#The traditional learners – These are the people that will have to sit down and get heads on on grammar and vocabulary and everything else that comes on a language book before they can start speaking the language. It will take them generally more time to start speaking, but they will already understand you after a while, if you write them a note and they will be able to read European Portuguese in no time. I like to call these people the “shy, perfectionist type”. I, myself have a bit of this in me, so this is in no way a criticism. It is just the way it is. We are all different.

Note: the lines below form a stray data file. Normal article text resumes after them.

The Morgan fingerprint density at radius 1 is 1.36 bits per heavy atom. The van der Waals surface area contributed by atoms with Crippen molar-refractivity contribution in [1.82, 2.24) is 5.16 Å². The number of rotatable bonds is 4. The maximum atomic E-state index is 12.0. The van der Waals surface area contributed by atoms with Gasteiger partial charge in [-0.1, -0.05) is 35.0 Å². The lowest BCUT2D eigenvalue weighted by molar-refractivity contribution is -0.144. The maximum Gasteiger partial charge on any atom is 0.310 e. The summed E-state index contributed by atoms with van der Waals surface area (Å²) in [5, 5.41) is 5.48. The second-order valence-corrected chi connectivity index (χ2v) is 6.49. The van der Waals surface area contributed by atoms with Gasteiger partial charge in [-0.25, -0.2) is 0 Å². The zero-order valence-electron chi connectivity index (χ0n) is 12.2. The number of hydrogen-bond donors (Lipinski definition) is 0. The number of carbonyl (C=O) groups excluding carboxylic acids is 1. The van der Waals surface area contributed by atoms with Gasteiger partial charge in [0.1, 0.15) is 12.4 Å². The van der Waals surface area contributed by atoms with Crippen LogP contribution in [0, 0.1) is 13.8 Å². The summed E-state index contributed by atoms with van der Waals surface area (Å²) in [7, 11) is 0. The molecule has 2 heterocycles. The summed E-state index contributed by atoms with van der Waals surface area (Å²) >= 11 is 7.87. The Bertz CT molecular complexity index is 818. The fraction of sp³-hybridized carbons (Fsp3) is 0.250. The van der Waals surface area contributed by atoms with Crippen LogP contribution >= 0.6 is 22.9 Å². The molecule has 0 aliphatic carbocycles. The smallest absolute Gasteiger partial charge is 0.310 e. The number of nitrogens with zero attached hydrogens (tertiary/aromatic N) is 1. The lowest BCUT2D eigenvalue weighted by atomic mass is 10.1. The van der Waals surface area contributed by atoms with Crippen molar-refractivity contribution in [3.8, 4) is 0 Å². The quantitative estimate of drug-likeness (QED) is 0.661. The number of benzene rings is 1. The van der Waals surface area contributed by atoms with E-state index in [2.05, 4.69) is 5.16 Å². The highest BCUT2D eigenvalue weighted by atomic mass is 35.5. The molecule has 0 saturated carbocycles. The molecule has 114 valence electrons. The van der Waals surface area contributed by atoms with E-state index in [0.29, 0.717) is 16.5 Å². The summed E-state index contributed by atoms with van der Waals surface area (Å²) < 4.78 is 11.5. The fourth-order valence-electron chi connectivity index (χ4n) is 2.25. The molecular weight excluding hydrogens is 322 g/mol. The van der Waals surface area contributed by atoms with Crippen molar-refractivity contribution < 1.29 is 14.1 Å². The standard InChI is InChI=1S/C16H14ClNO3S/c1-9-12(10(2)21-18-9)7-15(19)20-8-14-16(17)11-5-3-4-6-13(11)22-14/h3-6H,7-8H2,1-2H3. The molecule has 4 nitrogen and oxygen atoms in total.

#The “backwards” learners – These students are normally more extrovert than the ones above, and they will like to learn the language “backwards” (therefore the name). What I mean by this is that they normally really prefer to learn as they go, not worrying much about learning the grammar and vocabulary before they start practising their speech. They will make some mistakes, some will make a lot of mistakes, but they will still learn the language at their own pace and they will never stop speaking it when they need to. No mistake will make them stop. It is kind of like when we are learning our first language, and it is actually getting pretty trendy to learn languages in this “less traditional” way. This kind of learning is especially good if you are living in Portugal or if you have a community in the area where you live of European Portuguese speakers.